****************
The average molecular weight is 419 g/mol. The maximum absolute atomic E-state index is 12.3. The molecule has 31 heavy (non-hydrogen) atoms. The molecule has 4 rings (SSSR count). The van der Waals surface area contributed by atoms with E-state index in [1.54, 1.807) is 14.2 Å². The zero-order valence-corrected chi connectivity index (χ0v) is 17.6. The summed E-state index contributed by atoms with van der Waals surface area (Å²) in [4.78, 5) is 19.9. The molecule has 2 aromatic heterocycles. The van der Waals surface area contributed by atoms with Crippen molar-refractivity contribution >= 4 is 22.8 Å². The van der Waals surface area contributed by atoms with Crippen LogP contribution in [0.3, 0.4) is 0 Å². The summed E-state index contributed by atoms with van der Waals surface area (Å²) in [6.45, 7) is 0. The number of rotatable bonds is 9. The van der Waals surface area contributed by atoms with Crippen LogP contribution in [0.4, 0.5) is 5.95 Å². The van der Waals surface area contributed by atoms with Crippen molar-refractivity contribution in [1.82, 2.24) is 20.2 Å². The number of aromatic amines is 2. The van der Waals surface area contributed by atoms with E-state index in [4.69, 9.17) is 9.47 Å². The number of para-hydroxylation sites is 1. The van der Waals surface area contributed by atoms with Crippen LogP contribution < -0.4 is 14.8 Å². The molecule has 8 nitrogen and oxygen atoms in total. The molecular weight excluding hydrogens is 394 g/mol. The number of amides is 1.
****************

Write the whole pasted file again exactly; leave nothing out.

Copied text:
The average molecular weight is 419 g/mol. The maximum absolute atomic E-state index is 12.3. The molecule has 31 heavy (non-hydrogen) atoms. The molecule has 4 rings (SSSR count). The van der Waals surface area contributed by atoms with E-state index in [1.54, 1.807) is 14.2 Å². The zero-order valence-corrected chi connectivity index (χ0v) is 17.6. The summed E-state index contributed by atoms with van der Waals surface area (Å²) in [4.78, 5) is 19.9. The molecule has 2 aromatic heterocycles. The van der Waals surface area contributed by atoms with Crippen molar-refractivity contribution >= 4 is 22.8 Å². The van der Waals surface area contributed by atoms with Crippen LogP contribution in [0.3, 0.4) is 0 Å². The summed E-state index contributed by atoms with van der Waals surface area (Å²) in [6.45, 7) is 0. The number of rotatable bonds is 9. The van der Waals surface area contributed by atoms with Crippen LogP contribution in [0.4, 0.5) is 5.95 Å². The van der Waals surface area contributed by atoms with Crippen molar-refractivity contribution in [1.82, 2.24) is 20.2 Å². The number of aromatic amines is 2. The van der Waals surface area contributed by atoms with E-state index in [4.69, 9.17) is 9.47 Å². The number of para-hydroxylation sites is 1. The van der Waals surface area contributed by atoms with Crippen LogP contribution < -0.4 is 14.8 Å². The molecule has 8 nitrogen and oxygen atoms in total. The molecular weight excluding hydrogens is 394 g/mol. The number of amides is 1.